Author speaks on the power of the pitch

There was much enthusiasm on display at the EL ICC last week when the Daily Dispatch hosted their third annual Business Summit under the title of “The Corporate Disruptor”.

This year’s The 2019 summit examined small, medium and micro-enterprises (SMMEs) and how they are were changing the way people do business.

According to freelance journalist Siki Mgabadeli, who gave the in the opening address, the aim of the summit was to “give [businesses] insight that will give you a competitive edge”.

The keynote speaker was best-selling author of Pitch to Win Justin Cohen, who taught the audience about the importance of having a good “pitch” or sales strategy.

“In reality, it’s not the best product – it’s the best pitch. You have to be better at pitching what you do than doing what you do,” Cohen said.

HAVING THE EDGE: Author Justin Cohen teaches his audience the best way to sell their ideas at the recent Daily Dispatch Business Summit
Picture: MATTHEW FIELD

He said that aspiring entrepreneurs should follow a six-step process when working on their marketing.

The first step is to “tune in”, or find out what potential customers are hoping to achieve.
For Cohen, an important part of this step is is getting customers to focus on the specific problems which their your product is able to solve.

“It sounds sadistic but we have to actually get them into [a state of] pain,” said Cohen said.

The next step on Cohen’s list is “team”.

“A pitch is not won by one person.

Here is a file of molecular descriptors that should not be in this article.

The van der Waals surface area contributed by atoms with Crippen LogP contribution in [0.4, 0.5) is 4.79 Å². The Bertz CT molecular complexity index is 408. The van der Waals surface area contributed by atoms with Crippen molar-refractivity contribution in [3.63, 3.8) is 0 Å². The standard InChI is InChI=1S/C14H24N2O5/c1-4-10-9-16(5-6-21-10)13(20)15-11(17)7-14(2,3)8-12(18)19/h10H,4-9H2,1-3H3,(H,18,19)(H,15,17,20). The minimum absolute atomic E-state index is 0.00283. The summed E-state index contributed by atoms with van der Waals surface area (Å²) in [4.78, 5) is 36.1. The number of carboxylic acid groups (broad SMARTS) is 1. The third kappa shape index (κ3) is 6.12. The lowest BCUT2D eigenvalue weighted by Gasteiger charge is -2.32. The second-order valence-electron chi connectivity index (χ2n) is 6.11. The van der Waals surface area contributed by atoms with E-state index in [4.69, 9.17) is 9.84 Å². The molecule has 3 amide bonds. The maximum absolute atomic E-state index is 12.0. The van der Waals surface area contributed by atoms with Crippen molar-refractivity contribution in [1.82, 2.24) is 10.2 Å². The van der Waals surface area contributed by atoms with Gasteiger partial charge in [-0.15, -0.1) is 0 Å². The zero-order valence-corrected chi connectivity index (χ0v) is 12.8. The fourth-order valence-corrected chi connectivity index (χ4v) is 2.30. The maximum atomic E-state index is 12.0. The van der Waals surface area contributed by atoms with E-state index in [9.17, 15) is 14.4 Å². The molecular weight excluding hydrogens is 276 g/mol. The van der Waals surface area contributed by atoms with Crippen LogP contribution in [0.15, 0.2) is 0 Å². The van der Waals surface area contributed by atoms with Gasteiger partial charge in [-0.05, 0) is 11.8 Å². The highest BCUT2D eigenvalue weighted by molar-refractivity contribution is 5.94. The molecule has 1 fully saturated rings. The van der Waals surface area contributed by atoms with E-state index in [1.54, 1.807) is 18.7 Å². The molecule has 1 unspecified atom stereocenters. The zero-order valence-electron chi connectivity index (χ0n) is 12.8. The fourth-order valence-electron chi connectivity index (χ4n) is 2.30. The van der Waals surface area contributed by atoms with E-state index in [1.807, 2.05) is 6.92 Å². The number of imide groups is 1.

“Our success in business largely depends on the relationship with the team,” he said.

In order for any team to function effectively, there needs to be a good relationship between the members and this is especially true for businesses. According to Cohen, the number one reason for people leaving their job was due to a is lack of appreciation, so managers needed to be must be sure to “liberally spread the affection”.

“Optimism” is the next step to a successful pitch, according to Cohen.

“People love selling when they get what they want,” he said.
When things don’t work out as planned, the right attitude can make all the difference.

Not only does an optimistic attitude make a business more attractive to clients, it also helps it become more efficient by encouraging team members and making them more willing to work hard.

After that step comes “presence”, which focuses on the way in which businesses communicate their ideas.

“It’s not what we say but how we say it,” said Cohen, using and he used the 2016 US presidential election as an example.

Going by traditional metrics, Hillary Clinton was the more “qualified” candidate having a long history of political work under her belt, he said.

In contrast, Donald Trump was a newcomer with no political experience to speak of.

However, the way Trump presented his ideas was bolder, more attention-grabbing and entertaining than Clinton and so he was able to garner more support, Cohen said.

Businesses must also be clear about their “purpose”, the fifth step on the list.

“A company that exists only to make money is a poor company indeed,” said Cohen said.

The author said that the most successful companies out there made make sure to include programmes that helped their communities, either through setting up initiatives of their own or by donating to existing charities.

Finally, businesses must have a good “story” to tell customers if they want to establish brand loyalty.

As Cohen explained, people responded more to emotional appeals than pure facts.

“When there’s no emotional connection, there’s no connection at all,” he said.

This is why one of the best advertisers a business can have is its own satisfied customers.
These customers talk about your business and other people are more likely to trust their stories than sponsored adverts.

Other speakers at the event included Xoliswa Tini, founder of Xoliswa Tini Properties; Siatik CEO Brett St Clair, and; Caltex Eastern Cape Marketing CEO Clive Berlyn.

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